Knox admires privacy, his IG account is private, what’re you waiting for… Send him a request… OR NOT 😉 He’s a 19-year-old living in Atlanta CGI Influencer has a mysterious background – it’s just another smart commercial strategy – as no company has publicly been attached to him.
This is the most obvious, non-human virtual influencer. Noonoouri (even her name is irregular) is a digital figure who’s posing as a 19-year-old model living in Paris. She is a production of Joerg Zuber and an unnamed graphic designer from Munich, Germany. Currently, she’s been working with the biggest fashion & cosmetics brands.
The Robot Queen (her preferred nickname) Lil Miquela’s best friend & Blawko’s ex. She’s another product of Brud. Some people say Bermuda has a lot of “haters” due to her political affiliations. The company built her character to be purposefully problematic, with bad vibes and “pretty-trashy.”
Shudu @shudu. gram
With her perfectly symmetrical features, Shudu succeeded in generating a lot of press around her name in a short period. The main purpose behind her is to be representing the Ndebele people of South Africa.
- Arguments about CGI Influencers.
First up, is tech YouTuber Lewis “Lew” George, the owner of the Unbox Therapy YouTube channel. Lew, uploaded a video to his Later Clips channel, talking about Lil Miquela specifically & CGI influencers.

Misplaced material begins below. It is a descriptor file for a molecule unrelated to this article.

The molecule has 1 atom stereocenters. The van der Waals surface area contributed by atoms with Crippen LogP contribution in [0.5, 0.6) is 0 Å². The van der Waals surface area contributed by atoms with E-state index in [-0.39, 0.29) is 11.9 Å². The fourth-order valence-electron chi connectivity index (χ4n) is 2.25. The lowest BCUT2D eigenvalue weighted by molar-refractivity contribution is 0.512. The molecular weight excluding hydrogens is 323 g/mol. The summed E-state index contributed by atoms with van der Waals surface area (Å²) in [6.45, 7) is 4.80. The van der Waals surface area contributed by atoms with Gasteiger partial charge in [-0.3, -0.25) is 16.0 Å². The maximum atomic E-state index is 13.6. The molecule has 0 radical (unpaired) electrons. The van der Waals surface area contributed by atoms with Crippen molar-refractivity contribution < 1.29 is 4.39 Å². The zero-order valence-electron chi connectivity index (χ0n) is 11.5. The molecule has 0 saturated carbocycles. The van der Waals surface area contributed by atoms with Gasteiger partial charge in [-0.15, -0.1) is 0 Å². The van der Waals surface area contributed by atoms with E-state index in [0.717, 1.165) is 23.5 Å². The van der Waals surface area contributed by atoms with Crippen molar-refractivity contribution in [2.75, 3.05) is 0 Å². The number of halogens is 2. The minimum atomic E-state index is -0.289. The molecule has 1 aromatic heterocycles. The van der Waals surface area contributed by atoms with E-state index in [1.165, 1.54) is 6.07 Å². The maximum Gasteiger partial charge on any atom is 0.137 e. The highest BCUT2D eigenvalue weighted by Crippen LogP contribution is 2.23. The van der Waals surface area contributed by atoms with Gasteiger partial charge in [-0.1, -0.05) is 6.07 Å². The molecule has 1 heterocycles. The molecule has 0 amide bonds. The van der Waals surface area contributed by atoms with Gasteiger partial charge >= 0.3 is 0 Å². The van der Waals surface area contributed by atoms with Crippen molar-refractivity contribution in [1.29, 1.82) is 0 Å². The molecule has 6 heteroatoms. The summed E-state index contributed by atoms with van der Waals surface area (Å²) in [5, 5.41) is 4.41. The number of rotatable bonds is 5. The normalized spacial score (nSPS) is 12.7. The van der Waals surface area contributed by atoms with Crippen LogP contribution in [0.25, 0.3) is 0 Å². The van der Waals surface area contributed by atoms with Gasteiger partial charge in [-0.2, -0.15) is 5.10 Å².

He described them as no more than “computer-generated illustrations” & “a manufactured conglomerate of some sort of corporate message, having no point of view.” as well as, expressing his dislike towards these Instagrammers behaviors by saying “it’s hard enough with human beings exploiting themselves.” While viewing one of Miquela’s videos, Lew described her to be “very weird.”
Ethan Klein, the co-owner for the popular YouTube channel h3h3Productions. Ethan made a video on his sub-channel H3 Podcast Highlights, showing his disgust with CGI influencers. Ethan even titled his video “CGI Instagram Influencers Are Stealing Our Jobs” (a bit dramatic).
This ultimately poses the question, can CGI Influencers at some point steal jobs? In this video, Ethan’s guest suggests a theory describing the reason behind CGI influencers’ rapid growth saying; “just like in a lot of industries like transportation & manufacturing, AUTOMATION is taking all the jobs.” So, he suggested that automating the influencing industry is the next level of this venture.
So What’s Next?
- CGI Influencers produce REAL results
- Influencers may face severe problems in the future, at the hand of CGI Influencers
- Companies are taking serious steps into developing CGI influencers
- Expect to see this industry become more relevant in the coming years
- CGI influencers may be the new norm in the advertising industry